The court went on to say that because the women were on the train, and not in a private place, “the alleged victims here were not in a place and circumstance where they reasonably would or could have had an expectation of privacy.” In other words ladies, pictures of your panties are fair game.
Andover, Ma. resident Michael Robertson’s defense to his arrest was that state law did not prohibit him from taking upskirt photo’s of woman riding on the T of which he was charged. The existing state law under which he was charged refers to electronic surveillance of “partially nude” persons, and that the women who were riding on the Green Line didn’t fall into that category.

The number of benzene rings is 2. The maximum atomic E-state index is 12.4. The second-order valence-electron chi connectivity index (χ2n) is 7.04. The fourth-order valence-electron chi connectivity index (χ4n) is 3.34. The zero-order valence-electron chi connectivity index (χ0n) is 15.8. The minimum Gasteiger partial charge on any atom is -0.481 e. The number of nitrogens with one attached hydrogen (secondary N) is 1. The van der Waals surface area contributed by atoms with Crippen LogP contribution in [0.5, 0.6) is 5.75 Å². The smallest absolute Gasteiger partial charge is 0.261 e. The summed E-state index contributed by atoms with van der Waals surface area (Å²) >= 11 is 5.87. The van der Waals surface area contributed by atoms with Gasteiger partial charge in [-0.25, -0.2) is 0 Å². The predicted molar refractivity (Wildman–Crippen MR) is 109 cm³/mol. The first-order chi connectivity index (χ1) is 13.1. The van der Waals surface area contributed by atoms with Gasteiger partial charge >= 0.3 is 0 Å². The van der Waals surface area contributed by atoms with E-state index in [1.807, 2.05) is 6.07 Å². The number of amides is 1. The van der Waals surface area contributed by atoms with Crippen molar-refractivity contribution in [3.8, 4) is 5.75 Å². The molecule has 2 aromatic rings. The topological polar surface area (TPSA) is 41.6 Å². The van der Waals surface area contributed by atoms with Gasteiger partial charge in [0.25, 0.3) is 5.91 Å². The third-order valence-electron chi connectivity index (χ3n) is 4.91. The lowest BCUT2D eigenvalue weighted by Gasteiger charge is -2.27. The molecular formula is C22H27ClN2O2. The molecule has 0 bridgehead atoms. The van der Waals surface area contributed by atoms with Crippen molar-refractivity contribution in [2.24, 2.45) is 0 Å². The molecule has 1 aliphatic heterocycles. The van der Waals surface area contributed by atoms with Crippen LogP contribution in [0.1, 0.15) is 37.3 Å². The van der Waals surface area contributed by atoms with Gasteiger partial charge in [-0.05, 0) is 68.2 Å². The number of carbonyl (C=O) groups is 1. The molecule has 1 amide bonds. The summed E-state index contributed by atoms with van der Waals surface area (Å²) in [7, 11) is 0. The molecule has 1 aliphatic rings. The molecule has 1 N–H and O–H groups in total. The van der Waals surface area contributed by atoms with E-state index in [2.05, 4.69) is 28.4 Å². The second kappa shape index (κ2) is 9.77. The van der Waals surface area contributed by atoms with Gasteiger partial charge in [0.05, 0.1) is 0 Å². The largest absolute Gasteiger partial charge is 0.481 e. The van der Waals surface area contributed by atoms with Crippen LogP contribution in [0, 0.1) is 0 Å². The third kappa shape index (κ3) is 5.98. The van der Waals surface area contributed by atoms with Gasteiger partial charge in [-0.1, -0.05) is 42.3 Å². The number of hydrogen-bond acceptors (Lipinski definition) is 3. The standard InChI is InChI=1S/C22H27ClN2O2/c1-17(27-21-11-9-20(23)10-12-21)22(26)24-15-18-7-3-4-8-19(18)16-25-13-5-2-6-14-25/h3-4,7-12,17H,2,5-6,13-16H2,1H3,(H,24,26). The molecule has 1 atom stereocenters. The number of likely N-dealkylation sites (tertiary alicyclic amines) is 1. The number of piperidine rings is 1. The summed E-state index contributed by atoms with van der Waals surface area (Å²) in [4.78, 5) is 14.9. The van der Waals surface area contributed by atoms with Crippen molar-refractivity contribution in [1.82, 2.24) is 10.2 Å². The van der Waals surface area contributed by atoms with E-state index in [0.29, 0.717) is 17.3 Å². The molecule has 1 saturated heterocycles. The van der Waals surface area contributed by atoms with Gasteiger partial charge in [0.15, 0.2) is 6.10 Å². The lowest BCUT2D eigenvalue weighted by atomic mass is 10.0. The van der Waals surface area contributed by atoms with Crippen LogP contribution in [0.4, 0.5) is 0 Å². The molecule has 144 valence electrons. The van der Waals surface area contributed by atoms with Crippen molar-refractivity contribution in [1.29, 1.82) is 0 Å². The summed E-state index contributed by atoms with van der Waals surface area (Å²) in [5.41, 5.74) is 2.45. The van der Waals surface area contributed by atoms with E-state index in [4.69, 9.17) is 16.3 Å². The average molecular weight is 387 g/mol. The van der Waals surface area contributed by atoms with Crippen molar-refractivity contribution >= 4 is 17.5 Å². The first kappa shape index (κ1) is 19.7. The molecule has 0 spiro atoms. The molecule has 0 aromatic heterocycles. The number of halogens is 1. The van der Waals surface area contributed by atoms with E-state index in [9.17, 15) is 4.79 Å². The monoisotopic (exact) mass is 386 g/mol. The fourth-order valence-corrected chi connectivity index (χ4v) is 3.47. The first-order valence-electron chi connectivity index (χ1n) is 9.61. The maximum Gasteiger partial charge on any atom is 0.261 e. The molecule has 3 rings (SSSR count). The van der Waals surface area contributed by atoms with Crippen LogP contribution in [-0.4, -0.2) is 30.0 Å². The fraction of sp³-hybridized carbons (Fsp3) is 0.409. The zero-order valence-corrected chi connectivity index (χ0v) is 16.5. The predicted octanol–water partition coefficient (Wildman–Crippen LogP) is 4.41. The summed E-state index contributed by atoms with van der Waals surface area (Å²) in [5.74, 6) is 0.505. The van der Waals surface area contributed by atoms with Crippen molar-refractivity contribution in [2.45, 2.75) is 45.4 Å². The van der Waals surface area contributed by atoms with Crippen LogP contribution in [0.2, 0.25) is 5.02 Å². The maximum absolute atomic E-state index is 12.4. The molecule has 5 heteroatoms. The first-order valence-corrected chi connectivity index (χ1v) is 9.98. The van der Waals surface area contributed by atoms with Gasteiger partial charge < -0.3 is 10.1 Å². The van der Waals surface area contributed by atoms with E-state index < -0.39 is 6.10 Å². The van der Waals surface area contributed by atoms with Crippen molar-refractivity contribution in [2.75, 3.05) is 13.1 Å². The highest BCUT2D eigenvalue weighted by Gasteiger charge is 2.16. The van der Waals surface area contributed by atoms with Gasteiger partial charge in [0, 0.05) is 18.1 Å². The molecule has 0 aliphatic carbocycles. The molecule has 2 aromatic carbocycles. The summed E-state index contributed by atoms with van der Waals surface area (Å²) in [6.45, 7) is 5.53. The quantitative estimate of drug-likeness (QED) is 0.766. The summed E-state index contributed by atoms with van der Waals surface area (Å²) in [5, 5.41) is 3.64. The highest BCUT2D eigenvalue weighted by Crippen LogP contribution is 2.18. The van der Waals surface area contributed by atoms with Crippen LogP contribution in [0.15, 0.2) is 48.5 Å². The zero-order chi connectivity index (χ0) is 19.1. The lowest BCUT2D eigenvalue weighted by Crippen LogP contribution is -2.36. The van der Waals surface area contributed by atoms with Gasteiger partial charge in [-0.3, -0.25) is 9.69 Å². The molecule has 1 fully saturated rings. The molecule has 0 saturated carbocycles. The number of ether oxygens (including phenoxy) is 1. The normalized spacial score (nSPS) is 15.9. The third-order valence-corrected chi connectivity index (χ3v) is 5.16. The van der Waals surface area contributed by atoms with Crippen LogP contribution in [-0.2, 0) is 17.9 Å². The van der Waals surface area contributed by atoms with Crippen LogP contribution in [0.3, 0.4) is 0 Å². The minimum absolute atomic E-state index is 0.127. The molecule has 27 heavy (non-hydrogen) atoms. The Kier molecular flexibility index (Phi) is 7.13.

Gina Scaramella, executive director of the Boston Area Rape Crisis Center, said such photos are a serious invasion of privacy. "It really is a form of sexual harassment. It's a violation for the person who is unknowingly getting their body photographed," she said. "People wear clothing for a reason and having someone violate that privacy is a real problem."
The ruling immediately prompted top Beacon Hill lawmakers to pledge to update state law.
Ladies, stand ready to stomp on the obvious.